18. 18. 6.1.1.1.2 Multiple tube side passes The U-tube exchanger obviously has to have more than a single pass on the tube side. Multiple pass exchangers are also used with the other types of rear end head for one of two reasons: (a) Where a single pass exchanger would be of an excessive length. (b) Where the tube side flow rate is much less than the shell side. The use of multiple passes allows the designer to achieve a reasonable tube side velocity and hence heat transfer coefficient without an excessive shell side pressure drop. Unless one or both of the fluids is essentially isothermal, for example a single component fluid either boiling or condensing, there is a penalty to pay for multi-pass design. Because some of the tube side passes are in co-current flow to the shell side fluid, the effectiveness of the exchanger is less than that of a pure counter-current design with the same area and heat transfer coefficient. This is often accounted for in single phase flow by the 'F' correction factor to the log mean temperature difference. Refs. [3] or [4] show how to calculate this correction. Some sources recommend the avoidance of designs where the 'F' correction factor falls below some arbitrary value, often 0.75. This can be misleading and potentially dangerous, as can be seen from Figure 4, which shows the value of the 'F' factor for a TEMA E shell with an even number of passes. The parameters P and R are functions of the terminal temperatures as shown in the Figure. The regions to avoid are where small changes in P or R result in large changes in F, because this implies the exchanger performance is very sensitive to small changes in temperature. This corresponds to regions where the curves become steep. It can be seen that although F = 0.75 may be acceptable for R = 1.0, for R = 10 even temperatures which result in F = 0.9 are unsafe. In extreme cases, a duty which can be performed in a counter-current design cannot be achieved in a mixed flow design regardless of length, and multiple shells in series are required. Refinery Process Stream Purification Refinery Process Catalysts Troubleshooting Refinery Process Catalyst Start-Up / Shutdown Activation Reduction In-situ Ex-situ Sulfiding Specializing in Refinery Process Catalyst Performance Evaluation Heat & Mass Balance Analysis Catalyst Remaining Life Determination Catalyst Deactivation Assessment Catalyst Performance Characterization Refining & Gas Processing & Petrochemical Industries Catalysts / Process Technology - Hydrogen Catalysts / Process Technology – Ammonia Catalyst Process Technology - Methanol Catalysts / process Technology – Petrochemicals Specializing in the Development & Commercialization of New Technology in the Refining & Petrochemical Industries Web Site: www.GBHEnterprises.com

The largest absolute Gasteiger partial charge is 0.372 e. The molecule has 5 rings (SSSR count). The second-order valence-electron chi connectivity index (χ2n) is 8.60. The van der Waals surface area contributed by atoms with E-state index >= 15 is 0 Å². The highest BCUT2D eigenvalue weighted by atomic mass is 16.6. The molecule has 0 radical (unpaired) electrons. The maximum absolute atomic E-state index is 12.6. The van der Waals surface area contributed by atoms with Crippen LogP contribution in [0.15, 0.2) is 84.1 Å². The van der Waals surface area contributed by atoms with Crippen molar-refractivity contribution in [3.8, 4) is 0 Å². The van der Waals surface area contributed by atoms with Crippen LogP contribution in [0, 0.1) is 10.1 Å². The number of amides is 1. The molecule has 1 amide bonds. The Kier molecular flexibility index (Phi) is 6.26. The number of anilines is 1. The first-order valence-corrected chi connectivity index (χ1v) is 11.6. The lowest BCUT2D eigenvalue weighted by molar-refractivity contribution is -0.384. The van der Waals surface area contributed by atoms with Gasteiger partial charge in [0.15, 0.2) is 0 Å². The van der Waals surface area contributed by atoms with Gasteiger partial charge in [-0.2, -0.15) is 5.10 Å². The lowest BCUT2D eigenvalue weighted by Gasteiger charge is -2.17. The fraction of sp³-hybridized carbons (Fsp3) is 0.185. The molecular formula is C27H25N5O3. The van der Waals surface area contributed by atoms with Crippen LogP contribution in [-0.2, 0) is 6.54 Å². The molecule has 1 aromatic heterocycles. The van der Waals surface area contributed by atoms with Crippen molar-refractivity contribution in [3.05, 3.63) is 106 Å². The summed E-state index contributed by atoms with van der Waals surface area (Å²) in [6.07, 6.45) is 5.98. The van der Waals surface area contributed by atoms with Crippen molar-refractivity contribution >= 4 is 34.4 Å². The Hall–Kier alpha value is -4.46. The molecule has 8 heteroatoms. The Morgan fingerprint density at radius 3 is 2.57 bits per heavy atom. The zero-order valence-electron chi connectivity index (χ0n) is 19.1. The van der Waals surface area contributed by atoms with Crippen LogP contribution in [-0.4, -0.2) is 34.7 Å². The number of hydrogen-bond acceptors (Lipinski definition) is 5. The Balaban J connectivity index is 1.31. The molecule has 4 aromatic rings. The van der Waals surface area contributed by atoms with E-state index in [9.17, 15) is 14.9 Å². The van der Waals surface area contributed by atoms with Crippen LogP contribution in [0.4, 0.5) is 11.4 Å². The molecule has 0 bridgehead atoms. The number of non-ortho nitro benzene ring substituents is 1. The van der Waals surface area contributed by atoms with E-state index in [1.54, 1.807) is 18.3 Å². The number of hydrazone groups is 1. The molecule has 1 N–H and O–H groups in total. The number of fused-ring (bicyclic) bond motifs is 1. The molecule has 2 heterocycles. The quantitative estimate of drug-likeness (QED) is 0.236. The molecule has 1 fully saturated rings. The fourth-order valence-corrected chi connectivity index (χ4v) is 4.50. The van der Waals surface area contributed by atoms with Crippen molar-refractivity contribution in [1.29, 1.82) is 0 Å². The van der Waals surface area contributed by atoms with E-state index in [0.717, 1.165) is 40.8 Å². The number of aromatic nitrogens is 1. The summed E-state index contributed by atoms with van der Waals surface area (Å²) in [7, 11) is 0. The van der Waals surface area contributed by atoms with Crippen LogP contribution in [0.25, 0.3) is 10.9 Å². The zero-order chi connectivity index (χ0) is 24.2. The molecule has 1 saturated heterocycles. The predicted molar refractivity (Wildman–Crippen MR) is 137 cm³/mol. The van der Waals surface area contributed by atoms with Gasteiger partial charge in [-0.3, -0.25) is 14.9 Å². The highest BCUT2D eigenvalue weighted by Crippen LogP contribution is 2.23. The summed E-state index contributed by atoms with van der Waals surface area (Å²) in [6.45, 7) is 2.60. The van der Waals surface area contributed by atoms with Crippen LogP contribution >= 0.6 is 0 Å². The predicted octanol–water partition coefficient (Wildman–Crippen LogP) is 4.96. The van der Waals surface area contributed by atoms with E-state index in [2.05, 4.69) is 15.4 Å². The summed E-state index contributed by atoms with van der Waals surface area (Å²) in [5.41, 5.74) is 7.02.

19. 19. The use of the two pass TEMA F shell (see Figure 3) in theory can get round this problem for an exchanger with two tube side passes, by maintaining pure counter-current flow. However, the performance of the F shell design in practice is rarely as good as theory. Leakage of fluid and thermal leakage across the longitudinal baffle can seriously affect the performance. Sealing devices to prevent the physical leakage are often damaged if the exchanger is dismantled. Because of this, the GBH Enterprises strongly discourage the use of F shells, unless the longitudinal baffle is welded to the shell. If this is done, it prevents bundle removal but still does not overcome thermal leakage. For special duties designs have been produced with a double longitudinal baffle with an insulating air gap between the baffles, but such solutions require careful consideration of the mechanical design; Vessels Section should be consulted. Multiple shells in series may prove more economic. A 4-pass F shell design can be fabricated with a welded longitudinal baffle and removable bundle. This is equivalent to two 2-pass E shells in series, and has a 30 to 40% cost advantage over the separate shells. A check for the effect of thermal leakage should be performed. The use of multiple tube passes other than two pass U-tubes for tube side condensation or boiling can present design problems because of phase separation in the headers. This results in different flowrates and compositions in different tubes of the same pass, which cannot be allowed for with the design programs used. Condensers can be designed in which the condensate is removed at the end of each pass (inter-pass luting). This gets round the design problem, in that each tube of a given pass will have the same composition. However, the flowrate through each pass will be different, so the normal programs cannot be used directly; each pass will require to be designed in isolation and the results merged together. Moreover, there may be problems with flashing in the pipework where the condensate streams from the various passes are mixed. The split flow arrangements of types G and H are usually only found in horizontal thermosyphon reboilers. Here, some leakage around the longitudinal baffle will have only a minor effect on the performance. The type J shell, with one shell side inlet and two outlets, is used for cases where there is a low allowable pressure drop, since half the flow is flowing through half the length of the shell. It is effectively two E shells back-toback. Refinery Process Stream Purification Refinery Process Catalysts Troubleshooting Refinery Process Catalyst Start-Up / Shutdown Activation Reduction In-situ Ex-situ Sulfiding Specializing in Refinery Process Catalyst Performance Evaluation Heat & Mass Balance Analysis Catalyst Remaining Life Determination Catalyst Deactivation Assessment Catalyst Performance Characterization Refining & Gas Processing & Petrochemical Industries Catalysts / Process Technology - Hydrogen Catalysts / Process Technology – Ammonia Catalyst Process Technology - Methanol Catalysts / process Technology – Petrochemicals Specializing in the Development & Commercialization of New Technology in the Refining & Petrochemical Industries Web Site: www.GBHEnterprises.com